This morning I add the following passages, where Thucydides describes the reaction of the Athenians to news of the loss of their military in Sicily:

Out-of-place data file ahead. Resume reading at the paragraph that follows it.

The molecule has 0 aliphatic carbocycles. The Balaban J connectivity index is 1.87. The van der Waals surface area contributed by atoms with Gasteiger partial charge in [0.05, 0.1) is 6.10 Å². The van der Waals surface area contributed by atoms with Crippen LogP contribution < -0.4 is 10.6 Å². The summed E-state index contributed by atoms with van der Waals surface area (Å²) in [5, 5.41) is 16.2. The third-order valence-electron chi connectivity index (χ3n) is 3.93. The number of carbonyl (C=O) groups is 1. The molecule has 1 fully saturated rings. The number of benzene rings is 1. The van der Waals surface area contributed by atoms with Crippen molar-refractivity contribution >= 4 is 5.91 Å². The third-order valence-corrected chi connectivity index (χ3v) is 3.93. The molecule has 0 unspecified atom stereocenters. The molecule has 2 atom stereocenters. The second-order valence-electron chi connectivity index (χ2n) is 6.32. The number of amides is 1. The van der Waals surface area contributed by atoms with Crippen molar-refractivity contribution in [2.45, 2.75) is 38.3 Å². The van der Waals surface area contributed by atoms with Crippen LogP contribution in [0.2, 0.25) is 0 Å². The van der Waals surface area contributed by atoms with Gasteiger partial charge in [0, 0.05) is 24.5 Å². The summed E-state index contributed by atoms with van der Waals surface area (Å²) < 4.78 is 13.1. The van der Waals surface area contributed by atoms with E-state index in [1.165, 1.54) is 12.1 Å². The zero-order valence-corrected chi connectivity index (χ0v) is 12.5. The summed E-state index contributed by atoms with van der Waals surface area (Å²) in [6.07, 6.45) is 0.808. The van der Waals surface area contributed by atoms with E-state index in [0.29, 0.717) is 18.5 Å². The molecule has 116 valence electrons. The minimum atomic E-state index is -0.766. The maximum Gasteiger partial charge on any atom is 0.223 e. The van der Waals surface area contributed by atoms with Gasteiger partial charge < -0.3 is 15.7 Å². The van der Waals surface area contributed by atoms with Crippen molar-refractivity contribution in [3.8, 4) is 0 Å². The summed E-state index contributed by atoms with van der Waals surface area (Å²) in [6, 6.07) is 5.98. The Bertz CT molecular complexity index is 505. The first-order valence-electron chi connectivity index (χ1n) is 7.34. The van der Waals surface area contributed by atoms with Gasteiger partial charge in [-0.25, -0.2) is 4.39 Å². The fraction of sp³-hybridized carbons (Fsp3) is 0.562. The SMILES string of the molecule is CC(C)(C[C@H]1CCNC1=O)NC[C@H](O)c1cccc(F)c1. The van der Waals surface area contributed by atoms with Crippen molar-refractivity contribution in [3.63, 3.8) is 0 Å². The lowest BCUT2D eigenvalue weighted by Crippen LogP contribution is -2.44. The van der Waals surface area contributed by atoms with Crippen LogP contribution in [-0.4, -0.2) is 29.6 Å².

When the news was brought to Athens, for a long while they disbelieved even the most respectable of the soldiers who had themselves escaped from the scene of action and clearly reported the matter, a destruction so complete not being thought credible. When the conviction was forced upon them, they were angry with the orators who had joined in promoting the expedition, just as if they had not themselves voted it, and were enraged also with the reciters of oracles and soothsayers, and all other omen-mongers of the time who had encouraged them to hope that they should conquer Sicily. Already distressed at all points and in all quarters, after what had now happened, they were seized by a fear and consternation quite without example. It was grievous enough for the state and for every man in his proper person to lose so many heavy infantry, cavalry, and able-bodied troops, and to see none left to replace them; but when they saw, also, that they had not sufficient ships in their docks, or money in the treasury, or crews for the ships, they began to despair of salvation. They thought that their enemies in Sicily would immediately sail with their fleet against Piraeus, inflamed by so signal a victory; while their adversaries at home, redoubling all their preparations, would vigorously attack them by sea and land at once, aided by their own revolted confederates. Nevertheless, with such means as they had, it was determined to resist to the last, and to provide timber and money, and to equip a fleet as they best could, to take steps to secure their confederates and above all Euboea, to reform things in the city upon a more economical footing, and to elect a board of elders to advise upon the state of affairs as occasion should arise. In short, as is the way of a democracy, in the panic of the moment they were ready to be as prudent as possible.